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In October this year, we celebrated our fifth anniversary and to make the occasion extra special, we took the fastest Audi cars on sale in India to have a track day along with Aditya Patel – Audi India Motorsport racer. The venue was Buddh International Circuit (BIC) in Greater Noida, the only F1 circuit in the country. In the first of this three-part series, we give you a glimpse of one of the finest naturally aspirated engines in the market, the 5.2-litre V10 from the Audi R8 V10, enhanced further by the dual-clutch transmission in the R8 LMX. And to do justice to these cars, we had Aditya Patel push them to the limit at BIC.
“Audis only understeer?” enquires Aditya patel, aping the know-it-all he frequently deals with in his line of work, ‘work’ in this case being driving fast Audis extremely fast. He is half way through destroying the tyres of the R8, powersliding round the parabola of the BIC, the V10 behind my head shrieking blue bloody murder, and he pulls off that trick separating the good from the really good drivers – applying increasing quantities of both throttle and corrective steering lock while simultaneously eyeballing you in the passenger seat, waving that typically south Indian question mark with his left hand and… most important for continued employment in this business… not crashing.
In my defence, I’ve never complained about the R8 being understeery, and especially not the R8 V10 Plus. In tweaking the torque split of the Quattro drivetrain, this second-gen R8 slaps you in the face if you so much as mention understeer. Oh, and there is that safety net of initial understeer to save you from your lack of talent but settle the R8 in a corner, give the throttle hell and the back end swings round like a cat whose tail has been stepped on. In Plus-ing it, Audi has turned the R8 from a sportscar to a supercar and, like any self-respecting supercar, it will bite you in the ass if you think you’re the cat’s whiskers. It doesn’t even feel like a 4WD supercar, the back end is that frisky, the quattro working to pull you even harder and even faster out of the corner while not sacrificing agility and playfulness. It demands, nay expects, respect and is all the better for it.
“When the history of the IC engine is penned by somebody wheezing around in an autonomous, shared, electric car, this V10 – surely the last of its kind – will star in the greatest hits”
Now there’s nothing new about this R8 V10 Plus, but then again nobody with half a brain said no to the combination of an R8, the BIC and a full tank of gas. Much has been said and written about the fastest Audi ever built and for all its heroic lap time and cornering g-forces, the experience is still headlined by the engine sitting mid-ship. The V10 is spectacular, and I say this with full knowledge and experience of Ferrari and Porsche motors. Getting it shrieking above 6, 7, 8000rpm, the entire speedo binnacle flashing red in your peripheral vision, the primal scream behind your head… when the history of the IC engine is penned by somebody wheezing around in an autonomous, shared, electric car, this V10 – surely the last of its kind – will star in the greatest hits. Firing down the long back straight of the BIC, foot hard into the firewall for one whole kilometre, it is raw, visceral, unfiltered and absolutely brutal. Speeds are one thing and there is no dearth of fast cars these days, but the sensory overload is quite another experience altogether.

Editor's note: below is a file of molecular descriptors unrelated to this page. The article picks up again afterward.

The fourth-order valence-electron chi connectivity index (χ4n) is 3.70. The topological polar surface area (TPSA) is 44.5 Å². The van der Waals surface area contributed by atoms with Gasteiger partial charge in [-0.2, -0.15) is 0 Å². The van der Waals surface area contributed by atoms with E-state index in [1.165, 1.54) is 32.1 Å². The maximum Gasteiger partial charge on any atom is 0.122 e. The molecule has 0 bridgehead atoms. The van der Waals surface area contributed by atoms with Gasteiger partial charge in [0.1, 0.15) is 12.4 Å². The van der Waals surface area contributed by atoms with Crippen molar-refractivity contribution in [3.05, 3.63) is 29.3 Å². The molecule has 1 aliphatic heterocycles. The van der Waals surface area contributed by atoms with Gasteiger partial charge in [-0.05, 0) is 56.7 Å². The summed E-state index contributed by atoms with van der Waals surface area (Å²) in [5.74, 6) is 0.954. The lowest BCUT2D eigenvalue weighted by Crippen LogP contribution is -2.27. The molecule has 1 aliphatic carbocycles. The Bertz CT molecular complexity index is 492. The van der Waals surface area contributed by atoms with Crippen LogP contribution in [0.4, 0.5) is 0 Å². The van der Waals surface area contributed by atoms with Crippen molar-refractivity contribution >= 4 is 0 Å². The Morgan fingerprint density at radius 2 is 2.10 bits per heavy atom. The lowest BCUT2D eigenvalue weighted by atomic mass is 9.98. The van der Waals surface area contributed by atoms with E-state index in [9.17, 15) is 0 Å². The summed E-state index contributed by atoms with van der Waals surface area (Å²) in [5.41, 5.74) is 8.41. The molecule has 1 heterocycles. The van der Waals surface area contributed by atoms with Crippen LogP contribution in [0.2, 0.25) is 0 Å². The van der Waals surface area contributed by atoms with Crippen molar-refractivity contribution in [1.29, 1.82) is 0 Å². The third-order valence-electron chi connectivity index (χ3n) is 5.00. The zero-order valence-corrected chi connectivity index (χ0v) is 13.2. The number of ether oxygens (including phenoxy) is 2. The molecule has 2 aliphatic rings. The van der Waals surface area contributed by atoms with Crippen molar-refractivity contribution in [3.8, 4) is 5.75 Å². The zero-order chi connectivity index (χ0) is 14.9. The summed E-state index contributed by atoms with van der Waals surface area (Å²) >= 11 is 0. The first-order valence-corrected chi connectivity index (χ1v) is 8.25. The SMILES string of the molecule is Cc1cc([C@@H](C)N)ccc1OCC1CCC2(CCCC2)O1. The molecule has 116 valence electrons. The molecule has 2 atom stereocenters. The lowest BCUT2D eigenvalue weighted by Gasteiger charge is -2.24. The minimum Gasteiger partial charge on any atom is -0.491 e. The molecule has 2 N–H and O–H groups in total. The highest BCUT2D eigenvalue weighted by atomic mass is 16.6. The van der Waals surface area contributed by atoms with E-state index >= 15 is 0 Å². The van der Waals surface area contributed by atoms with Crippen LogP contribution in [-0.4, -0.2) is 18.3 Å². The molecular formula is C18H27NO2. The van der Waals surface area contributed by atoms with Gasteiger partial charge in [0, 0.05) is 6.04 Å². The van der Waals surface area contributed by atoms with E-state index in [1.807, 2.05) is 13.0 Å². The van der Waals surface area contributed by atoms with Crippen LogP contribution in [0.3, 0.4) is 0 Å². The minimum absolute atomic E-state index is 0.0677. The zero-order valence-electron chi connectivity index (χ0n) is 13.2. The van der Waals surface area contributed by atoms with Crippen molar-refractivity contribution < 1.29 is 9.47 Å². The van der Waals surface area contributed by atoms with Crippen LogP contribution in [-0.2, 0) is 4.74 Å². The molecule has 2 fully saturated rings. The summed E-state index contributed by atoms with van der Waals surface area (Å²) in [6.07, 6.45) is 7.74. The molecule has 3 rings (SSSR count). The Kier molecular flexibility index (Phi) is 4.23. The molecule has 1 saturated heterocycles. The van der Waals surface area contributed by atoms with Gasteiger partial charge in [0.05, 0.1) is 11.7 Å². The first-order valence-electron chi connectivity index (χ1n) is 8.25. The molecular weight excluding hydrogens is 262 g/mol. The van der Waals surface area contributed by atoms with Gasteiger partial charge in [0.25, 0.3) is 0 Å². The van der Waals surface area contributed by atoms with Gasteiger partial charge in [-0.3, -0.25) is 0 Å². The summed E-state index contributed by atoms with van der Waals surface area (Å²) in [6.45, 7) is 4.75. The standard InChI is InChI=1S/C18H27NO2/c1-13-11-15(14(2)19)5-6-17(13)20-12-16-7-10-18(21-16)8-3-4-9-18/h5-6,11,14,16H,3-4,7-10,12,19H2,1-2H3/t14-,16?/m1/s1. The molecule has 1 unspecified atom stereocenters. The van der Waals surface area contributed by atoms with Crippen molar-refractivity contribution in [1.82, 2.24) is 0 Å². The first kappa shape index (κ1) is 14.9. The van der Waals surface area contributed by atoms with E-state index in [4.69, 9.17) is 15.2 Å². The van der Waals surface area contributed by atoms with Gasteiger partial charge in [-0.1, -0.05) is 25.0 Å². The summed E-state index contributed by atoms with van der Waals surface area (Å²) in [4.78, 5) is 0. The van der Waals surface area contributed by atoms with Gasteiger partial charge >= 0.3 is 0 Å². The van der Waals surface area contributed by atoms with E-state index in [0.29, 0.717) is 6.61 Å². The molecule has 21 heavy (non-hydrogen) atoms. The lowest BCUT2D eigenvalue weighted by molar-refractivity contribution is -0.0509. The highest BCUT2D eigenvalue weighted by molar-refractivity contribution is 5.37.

Enter the star of evo India’s inaugural issue, the R8 LMX. 60 issues and five years later I’m back in the car with which we clocked 300kmph to announce evo’s arrival in India, the first sports/supercar magazine in the country going max attack in the sports/supercar that put wind in the sails of this segment. There was a time, not long before evo India’s launch, when a sports car was rarer than an honest politician, and then came the R8 splashed across magazine’s pages and seared into public consciousness. No Ferrari, no Porsche, no AMG, no nothing did as much to establish, and then grow, the sport car culture in India as did that first-gen R8. By the same yardstick no manufacturer did as much to build the whole track day culture out here as did Audi. “Back in 2012 when we did the first Audi sportscar experience we had 12 R8s,” reminisces Aditya. “It was the first supercar that I drove. It was the first supercar most of our participants ever drove.”
“Inside, everything is manual, electric motors thrown out to reduce weight, except for the gearbox that got the then-new twin-clutch automatic replacing the single-clutch automated manual”